Sustainability: All About Backyard Farming
Did you know you can enjoy a hobby, soak up the sun and help preserve the earth all at the same time? In fact, you can do all this and more right in your backyard. Experts say planting in even a tiny bit of soil can offset carbon emissions. So, from trees to vegetables, here are a few tips to get started.
- Plant a tree — or multiple trees if space allows — in your backyard. If putting trees in the ground isn’t an option, consider planting them in large pots. Your local garden center is an excellent resource for advice on tree selection and will help you choose species appropriate to your climate.
- If space is limited, start a patio garden with herbs, strawberries and cherry tomatoes.
- Recycled wooden barrels and pallets make perfect homes for a variety of plants. Nestle herbs or flowers in old wheelbarrows or turn antiquated ladders into trellises for climbing flowers like nasturtiums or clematises and vegetables like pole beans, cucumbers or peas.
- Rather than tilling existing dirt, which disrupts organisms and soil structure, purchase or construct a permanent, raised bed. Fill the bed with compost, old newspapers, grass clippings, and other organic materials.
- Plant perennial vegetables like asparagus, artichokes and rhubarb, which grow every year with minimal maintenance and are all healthy, edible and delicious.
- Reduce costs by asking friends who garden for some plant cuttings. You can also save money by starting from seeds rather than buying plants already rooted in pots. It takes a bit longer to see results, but it’s so satisfying to reap the fruits of your labor.
Increase Energy Efficiency in an Older Home
One of the challenges of living in an older house is keeping your energy costs down. Here are a few strategies to increase your home’s energy efficiency.
Adding another layer to existing insulation can help maintain a comfortable temperature throughout your house, which allows your HVAC system to work more efficiently.
Use LED Light Bulbs
It might be time to update your light bulbs if you’re still using the incandescent variety. LEDs use 90% less energy than traditional bulbs and can last up to 25 times longer.
Fix Drafty Doors and Windows
Simply caulking or applying weather stripping around doors and windows can save you up to 20% on energy costs. Or consider replacing old doors and windows with new, vintage-style replicas.
Add a Heat Pump
Energy-efficient heat pumps heat and cool a home, so you won’t need separate heating and cooling systems.
Blast From the Past: Cozy Conversation Pit Is Back
Part the beaded curtain and step into a 1970s living room. Its iconic sunken seating area — the conversation pit — is one of the more beloved hallmarks of that groovy era. Given the current popularity of mid-century modern style, it’s no surprise this feature is making a comeback.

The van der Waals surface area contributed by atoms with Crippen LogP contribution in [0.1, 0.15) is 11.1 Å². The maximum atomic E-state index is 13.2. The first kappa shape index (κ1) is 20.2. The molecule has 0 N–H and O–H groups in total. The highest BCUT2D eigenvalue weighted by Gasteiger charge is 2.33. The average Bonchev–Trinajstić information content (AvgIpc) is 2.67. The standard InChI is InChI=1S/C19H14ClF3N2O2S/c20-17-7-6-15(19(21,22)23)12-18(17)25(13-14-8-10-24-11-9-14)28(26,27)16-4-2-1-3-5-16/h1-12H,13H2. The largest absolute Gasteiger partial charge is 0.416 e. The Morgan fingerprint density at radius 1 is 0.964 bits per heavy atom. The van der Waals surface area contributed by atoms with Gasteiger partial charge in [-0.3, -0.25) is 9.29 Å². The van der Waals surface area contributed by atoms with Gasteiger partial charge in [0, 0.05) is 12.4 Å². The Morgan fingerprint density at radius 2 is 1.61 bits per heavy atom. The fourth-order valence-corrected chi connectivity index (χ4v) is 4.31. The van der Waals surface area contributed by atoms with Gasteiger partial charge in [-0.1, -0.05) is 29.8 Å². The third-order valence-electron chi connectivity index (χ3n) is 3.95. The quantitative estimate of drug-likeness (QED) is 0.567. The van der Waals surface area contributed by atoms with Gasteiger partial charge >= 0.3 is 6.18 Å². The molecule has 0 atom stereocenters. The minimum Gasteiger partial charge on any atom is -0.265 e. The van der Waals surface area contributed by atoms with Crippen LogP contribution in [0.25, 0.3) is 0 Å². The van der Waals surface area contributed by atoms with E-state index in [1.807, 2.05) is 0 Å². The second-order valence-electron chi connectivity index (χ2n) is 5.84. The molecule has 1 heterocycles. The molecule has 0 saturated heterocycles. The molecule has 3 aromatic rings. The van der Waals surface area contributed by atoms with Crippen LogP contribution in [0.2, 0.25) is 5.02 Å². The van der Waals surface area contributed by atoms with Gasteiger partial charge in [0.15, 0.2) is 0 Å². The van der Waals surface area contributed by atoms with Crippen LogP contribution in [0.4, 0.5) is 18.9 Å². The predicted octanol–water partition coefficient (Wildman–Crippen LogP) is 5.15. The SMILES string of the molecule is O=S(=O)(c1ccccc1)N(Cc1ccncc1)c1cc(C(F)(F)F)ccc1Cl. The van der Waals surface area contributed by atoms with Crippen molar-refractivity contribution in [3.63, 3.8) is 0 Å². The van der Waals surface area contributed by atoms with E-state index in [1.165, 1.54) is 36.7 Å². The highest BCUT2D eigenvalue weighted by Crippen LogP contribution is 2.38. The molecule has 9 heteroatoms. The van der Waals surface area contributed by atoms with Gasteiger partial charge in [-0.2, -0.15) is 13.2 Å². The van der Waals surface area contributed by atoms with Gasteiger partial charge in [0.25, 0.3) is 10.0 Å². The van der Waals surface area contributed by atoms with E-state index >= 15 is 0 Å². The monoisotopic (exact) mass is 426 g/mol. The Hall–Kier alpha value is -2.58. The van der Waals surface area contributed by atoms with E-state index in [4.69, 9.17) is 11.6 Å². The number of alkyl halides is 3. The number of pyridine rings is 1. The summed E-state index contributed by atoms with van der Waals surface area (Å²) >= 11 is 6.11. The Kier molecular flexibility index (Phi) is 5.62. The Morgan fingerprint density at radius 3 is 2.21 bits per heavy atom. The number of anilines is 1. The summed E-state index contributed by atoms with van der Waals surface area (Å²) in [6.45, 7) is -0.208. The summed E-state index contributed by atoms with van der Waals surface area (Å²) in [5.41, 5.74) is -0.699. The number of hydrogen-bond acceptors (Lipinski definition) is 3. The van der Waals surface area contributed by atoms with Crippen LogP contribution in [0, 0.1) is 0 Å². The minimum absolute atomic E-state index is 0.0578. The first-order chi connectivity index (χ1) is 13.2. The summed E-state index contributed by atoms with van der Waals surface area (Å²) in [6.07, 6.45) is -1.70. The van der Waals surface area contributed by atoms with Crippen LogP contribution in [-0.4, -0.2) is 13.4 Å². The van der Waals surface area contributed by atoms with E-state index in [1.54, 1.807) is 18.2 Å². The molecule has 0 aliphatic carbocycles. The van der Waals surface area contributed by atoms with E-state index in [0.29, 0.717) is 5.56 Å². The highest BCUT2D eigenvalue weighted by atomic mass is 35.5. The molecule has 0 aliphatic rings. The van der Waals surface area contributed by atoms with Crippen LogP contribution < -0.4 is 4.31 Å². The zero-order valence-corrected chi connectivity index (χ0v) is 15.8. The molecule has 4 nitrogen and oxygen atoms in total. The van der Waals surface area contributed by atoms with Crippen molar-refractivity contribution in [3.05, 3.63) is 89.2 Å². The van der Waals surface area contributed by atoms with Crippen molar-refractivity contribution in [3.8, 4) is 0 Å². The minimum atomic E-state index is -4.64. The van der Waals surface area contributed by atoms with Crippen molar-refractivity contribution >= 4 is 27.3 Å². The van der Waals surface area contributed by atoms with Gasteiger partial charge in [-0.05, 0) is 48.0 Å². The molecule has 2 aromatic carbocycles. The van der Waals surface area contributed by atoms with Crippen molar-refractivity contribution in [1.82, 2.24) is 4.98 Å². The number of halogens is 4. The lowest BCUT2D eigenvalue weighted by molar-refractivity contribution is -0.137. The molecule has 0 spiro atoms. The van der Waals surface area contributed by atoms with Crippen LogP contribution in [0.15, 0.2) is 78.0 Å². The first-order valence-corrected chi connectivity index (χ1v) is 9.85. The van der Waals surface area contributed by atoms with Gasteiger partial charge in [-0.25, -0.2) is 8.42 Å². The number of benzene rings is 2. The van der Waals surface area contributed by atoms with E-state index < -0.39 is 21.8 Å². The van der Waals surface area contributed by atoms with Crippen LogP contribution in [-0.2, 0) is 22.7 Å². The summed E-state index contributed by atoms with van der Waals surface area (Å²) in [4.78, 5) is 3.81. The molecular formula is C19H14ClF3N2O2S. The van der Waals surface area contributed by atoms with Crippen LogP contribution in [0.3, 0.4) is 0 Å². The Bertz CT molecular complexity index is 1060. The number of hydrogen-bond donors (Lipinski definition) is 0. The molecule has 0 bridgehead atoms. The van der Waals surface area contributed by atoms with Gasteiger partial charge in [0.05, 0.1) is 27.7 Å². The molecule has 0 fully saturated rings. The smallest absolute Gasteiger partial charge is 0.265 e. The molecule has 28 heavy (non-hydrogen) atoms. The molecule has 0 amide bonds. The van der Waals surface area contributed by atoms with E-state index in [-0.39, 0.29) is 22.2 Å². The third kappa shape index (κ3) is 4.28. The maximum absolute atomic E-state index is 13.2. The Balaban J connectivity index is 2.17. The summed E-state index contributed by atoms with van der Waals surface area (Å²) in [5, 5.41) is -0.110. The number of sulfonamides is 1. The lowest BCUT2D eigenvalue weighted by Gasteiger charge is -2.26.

While creating an actual pit requires a major remodeling project, you don’t have to demo your living room to recreate the far-out vibe.
You can simply use furniture to create the same enclosed effect. Arrange sectionals or place sofas together in a circle or square in the room. Include an ottoman or coffee table along with a shaggy rug in the middle. Then sit back and enjoy the scene.
Kitchen Cleaning Tips
Cleaning your kitchen may be low on your list of favorite chores, but a few simple hacks can make the job much easier. The following tips can help you clean even the most stubborn messes.
You can degrease your oven without scrubbing. Simply cut two lemons in half and squeeze the juice into an oven-proof bowl full of water, then put the bowl in the oven at 350° F. Once the water boils, turn off the oven and let the steam circulate for several minutes. Once the oven cools, wipe away the grease.
Pots and Pans
Try cleaning dirty pots, pans and air-fryer baskets with aluminum foil. Spray the item with a cleaning solution, then use a crumpled piece of foil to scrub off the grime.
Grind up ice in your garbage disposal to sharpen its blades and dislodge stubborn food particles. Add lemon, baking soda or vinegar to the ice to eliminate odors.
Remove grease from wooden utensils by soaking them in boiling water for a few minutes.
Rolled Oats With Blueberry Compote
1 cup rolled oats
1 cup blueberries, fresh or frozen
1 Tbsp. maple syrup
1 Tbsp. lemon juice
1 cup unsweetened almond milk
½ tsp. sea salt
1 Tbsp. mixed seeds (sunflower, pumpkin, flax, etc.)
2 Tbsp. coconut flakes
2 Tbsp. almond butter
Soak oats in 1 cup water for 30 minutes, set aside and reserve liquid. To make compote, combine blueberries, syrup, lemon juice, and 1 Tbsp. water in a small saucepan. Cook over medium-high heat until bubbling, stirring occasionally. Remove and allow to cool.
In a separate saucepan, combine almond milk, salt and oats with reserved liquid. Cook over medium heat and stir constantly for 3-4 minutes until oats thicken. Spoon mixture into bowls. Top with blueberry compote, seeds, coconut flakes, and almond butter.
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